It’s that time of the year again, when the famous Arch Linux distribution gets a new ISO release with the latest and greatest Linux kernel. Arch Linux’s September 2020 snapshot is out as the first to use Linux kernel 5.8.
If you’ve been waiting to install Arch Linux on your personal computer or server with the Linux 5.8 kernel series out of the box, the wait is finally over. The Arch Linux 2020.09.01 snapshot is out now and it’s powered by Linux kernel 5.8.5.
Dubbed as one of the biggest releases of all time, the Linux 5.8 kernel introduces mitigations for the Special Register Buffer Data Sampling (SRBDS) a.k.a. CrossTalk hardware vulnerability, a new
initrdmem= boot option to allow you to specify an initial RAM disk image, as well as support for LZO-RLE compression in the F2FS file system.
It also adds Branch Target Identification (BTI) and Shadow Call Stack support for the AArch64 (ARM64) architecture, inline encryption support for the block layer, a new faccessat2() system call, a new event-notification mechanism, support for multiple private instances in the /proc file system, as well as numerous other changes.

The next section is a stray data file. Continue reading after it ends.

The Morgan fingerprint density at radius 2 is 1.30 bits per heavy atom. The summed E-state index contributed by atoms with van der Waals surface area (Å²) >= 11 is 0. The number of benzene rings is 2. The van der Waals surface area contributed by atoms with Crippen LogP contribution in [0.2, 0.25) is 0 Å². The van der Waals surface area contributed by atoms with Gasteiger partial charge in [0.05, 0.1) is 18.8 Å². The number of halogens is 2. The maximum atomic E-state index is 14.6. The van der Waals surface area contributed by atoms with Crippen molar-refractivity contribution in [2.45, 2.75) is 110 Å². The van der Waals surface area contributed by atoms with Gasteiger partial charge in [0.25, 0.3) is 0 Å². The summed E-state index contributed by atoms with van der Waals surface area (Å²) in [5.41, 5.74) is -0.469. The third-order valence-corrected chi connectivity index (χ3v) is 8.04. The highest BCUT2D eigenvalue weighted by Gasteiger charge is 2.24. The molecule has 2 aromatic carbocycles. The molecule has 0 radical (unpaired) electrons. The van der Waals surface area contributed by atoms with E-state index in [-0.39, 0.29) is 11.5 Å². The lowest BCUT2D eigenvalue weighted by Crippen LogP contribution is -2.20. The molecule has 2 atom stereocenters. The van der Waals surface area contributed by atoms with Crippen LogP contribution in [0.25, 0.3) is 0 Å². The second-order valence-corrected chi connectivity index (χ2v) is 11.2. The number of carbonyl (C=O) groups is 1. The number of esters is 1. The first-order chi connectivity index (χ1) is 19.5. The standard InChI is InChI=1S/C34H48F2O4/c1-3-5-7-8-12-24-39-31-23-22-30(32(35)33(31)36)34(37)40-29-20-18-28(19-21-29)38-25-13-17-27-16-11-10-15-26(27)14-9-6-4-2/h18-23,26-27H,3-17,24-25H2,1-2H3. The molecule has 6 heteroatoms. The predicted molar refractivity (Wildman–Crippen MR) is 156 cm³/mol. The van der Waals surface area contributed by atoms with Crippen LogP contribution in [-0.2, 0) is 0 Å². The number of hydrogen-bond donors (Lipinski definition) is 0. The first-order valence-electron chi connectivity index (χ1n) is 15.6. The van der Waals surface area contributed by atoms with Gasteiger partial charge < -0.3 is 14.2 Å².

The new ISO snapshot is here just in time for those who want to deploy Arch Linux on new computers as the Linux 5.7 kernel series used in previous ISO releases has reached end of life and it will no longer receive maintenance updates that address security issues or improve hardware support.
If Linux kernel 5.8 is not enough reason to make you download the Arch Linux 2020.09.01 snapshot for new installations, you should know that the latest ISO release is also packed with all of August’s updates and security fixes, which means that you won’t have to download hundreds of updates from the repos after the installation.
Of course, if you’re already using Arch Linux and you have a healthy install, there’s no need to download the new ISO snapshot. To keep your installations up-to-date, simply run the
sudo pacman -Syu command from time to time to receive all the newest software releases and GNU/Linux technologies.
Last updated 3 years ago